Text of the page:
Place vs Plumbing
A thousand things are tugging at me these days as I consider our future . By “our” I mean humans living in the world in 2020 and beyond. And, yes, I know that by some standards that’s a pretty wide aperture while, by others, limiting the perspective to “humanity”makes humans the center of the universe, which narrows the aperture more than we seem to understand.
One thing that’s captured my attention is the tension between place and infrastructure or plumbing. (Thank you Leland Maschmeyer). Zoom in the time of COVID affords a potent illustration of this. When “in person” matters in significant ways – for sporting events, conventions, lunch meetings, meetings with co-workers, drinks with friends, a sense of place is a powerful magnet. When those things can no longer happen as they did before, the attraction and hold of place begins to wane. We seem to be seeing this everywhere. Does Silicon Valley retain its hold on tech dominance (“How Remote Work Could Destroy Silicon Valley”)? Does Hollywood succumb to Netflix (“He’s Why You Started Staying In,” NYTimes September 6, 2020). Will New York City, and other major cities, survive the COVID diaspora (“Cities Will See Citizens Flee, Fearing Continued Riots and the Rise of COVID”)? But while it’s clear enough things are in flux, the ultimate outcome is still very much to be determined.
A thick layer of mud has suddenly covered our windshield, blocking our visibility into tomorrow, next week, next month, next year, or the next decade, but while we let up on the gas a bit, we’re still driving down the road at 60 mph, scared to death that if we slow down, someone or something will hit us from behind.
And what keeps us driving at speed? Zoom. Amazon. Netflix. Spotify. Comcast. Slack. Anything that will holds promise for letting us operate as we did pre-COVID. This is the plumbing. This is the infrastructure that makes connections, interactions, and business possible. And it also happens to be true that this plumbing, this infrastructure is no respecter of place. It doesn’t care about your city. It doesn’t care about your country or state. The person in the zoom chat in the second square from the left at the top and the person at in the third row down in the middle – they could be in the same city, or they could be separated by oceans. But they are, all of them, connecting to one another, collaborating, learning, working together. Somehow this seems important. Maybe momentous. What happens if Hollywood no longer controls movies, if Silicon Valley no longer remains dominant for tech, startups and capital, if New York City is no longer the center of the financial universe?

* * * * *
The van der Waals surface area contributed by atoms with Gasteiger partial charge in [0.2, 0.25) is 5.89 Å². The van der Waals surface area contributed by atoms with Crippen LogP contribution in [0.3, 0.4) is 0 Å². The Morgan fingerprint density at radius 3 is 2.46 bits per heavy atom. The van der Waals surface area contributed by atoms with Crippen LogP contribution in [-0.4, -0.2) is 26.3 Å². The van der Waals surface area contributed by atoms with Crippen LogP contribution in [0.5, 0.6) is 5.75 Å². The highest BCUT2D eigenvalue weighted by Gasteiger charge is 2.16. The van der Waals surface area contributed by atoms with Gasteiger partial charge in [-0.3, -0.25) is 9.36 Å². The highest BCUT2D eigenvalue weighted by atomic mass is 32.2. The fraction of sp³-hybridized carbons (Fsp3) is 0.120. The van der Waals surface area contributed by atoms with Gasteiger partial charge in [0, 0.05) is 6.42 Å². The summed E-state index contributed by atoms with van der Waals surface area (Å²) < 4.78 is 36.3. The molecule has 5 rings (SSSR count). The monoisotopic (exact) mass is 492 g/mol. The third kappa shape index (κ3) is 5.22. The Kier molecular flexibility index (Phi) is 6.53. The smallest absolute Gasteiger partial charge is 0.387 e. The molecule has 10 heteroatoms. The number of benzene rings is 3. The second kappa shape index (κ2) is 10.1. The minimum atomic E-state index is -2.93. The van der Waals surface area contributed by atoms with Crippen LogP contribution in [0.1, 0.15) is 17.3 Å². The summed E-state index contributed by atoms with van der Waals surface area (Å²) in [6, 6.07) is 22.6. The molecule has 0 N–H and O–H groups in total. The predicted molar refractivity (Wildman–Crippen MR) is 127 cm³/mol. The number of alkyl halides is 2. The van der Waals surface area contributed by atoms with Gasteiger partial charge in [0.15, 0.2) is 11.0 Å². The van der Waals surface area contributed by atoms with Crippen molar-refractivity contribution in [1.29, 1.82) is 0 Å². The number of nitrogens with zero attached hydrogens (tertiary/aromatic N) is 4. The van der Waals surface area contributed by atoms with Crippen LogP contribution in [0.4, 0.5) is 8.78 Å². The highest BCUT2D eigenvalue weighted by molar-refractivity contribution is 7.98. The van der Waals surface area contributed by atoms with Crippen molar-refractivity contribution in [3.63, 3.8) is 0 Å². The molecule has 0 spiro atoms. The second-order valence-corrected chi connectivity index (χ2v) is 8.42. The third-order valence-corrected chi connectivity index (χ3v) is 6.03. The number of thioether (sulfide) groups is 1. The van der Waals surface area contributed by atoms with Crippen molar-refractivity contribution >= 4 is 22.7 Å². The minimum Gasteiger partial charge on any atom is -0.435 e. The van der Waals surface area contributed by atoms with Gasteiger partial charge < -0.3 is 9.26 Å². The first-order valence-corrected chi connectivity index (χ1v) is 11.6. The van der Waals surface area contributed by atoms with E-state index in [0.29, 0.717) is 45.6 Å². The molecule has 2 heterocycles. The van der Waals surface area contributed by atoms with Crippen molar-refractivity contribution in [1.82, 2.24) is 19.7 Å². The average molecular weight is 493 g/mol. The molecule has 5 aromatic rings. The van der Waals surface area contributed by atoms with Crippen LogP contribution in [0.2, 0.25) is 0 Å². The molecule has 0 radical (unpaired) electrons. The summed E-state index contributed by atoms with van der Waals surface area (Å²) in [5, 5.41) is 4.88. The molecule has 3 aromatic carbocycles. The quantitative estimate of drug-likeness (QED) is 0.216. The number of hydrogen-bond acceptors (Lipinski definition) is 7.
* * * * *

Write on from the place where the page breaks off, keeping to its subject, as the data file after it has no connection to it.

The irony, of course, is that this evisceration of borders has happened at exactly a time that political and economic borders are hardening. From Brexit to US/China trade wars, to travel barriers designed to protect a particular nation or state by keeping potential carriers of COVID out.
Is this merely coincidental? Or does our complex system of commerce now depend upon and support technology and tools that are both able to root around outages and are designed and determined to do this?
Consider the Internet (which makes all these other things possible – Zoom, Netflix, Amazon, etc.). Its conception and early implementation was based an ARPANET project of the US Department of Defense directed and managed by Robert Taylor and Larry Roberts, supported by Len Kleinrock’s work. The Internet with its packet switching and its TCP/ip protocol allowed information packets to travel to, arrive at and be sorted at their destination despite encountering points of failure among network nodes. My network has been routing packets, through Jane’s network node, but today, Jane’s node is unreachable. No worries. Because of the Internet’s design, the packets can travel by another route to reach their intended destination. A certain resilience has been built into the network – by design.
So I’m wondering, is our complex system of commerce laughing at our attempts to wall off things that must – from an efficient system perspective – remain connected? And if plumbing beats place – from a commerce perspective – does that actually mean that on an entirely different dimension place wins? I’ve been thinking, dreaming really, of spending the next five years or so to travel to and live for perhaps 3–6 months at a time in places all over the world.
Where would I go? TBD. France. The Netherlands. Brazil. Italy. Costa Rica. Spain. India. Canada. Japan. Singapore. New Zealand. Australia. Thailand. England. Where would you go?
And if commerce is no respecter of place, if any place anywhere in the world can be a suitable home for almost any kind of commerce, I’d expect some amazing places in the world to see an uptick in population. Of course this means I also expect to see a concomitant uptick in infrastructure/plumbing investments. Everywhere.
As usual, Elon Musk is there first: think Starlink. But there’s plenty of room for those who might lead the way this new reconfiguration of place and plumbing. In what ways will our support for interconnectedness – for commerce, entertainment, learning, and life – change the world as we know it?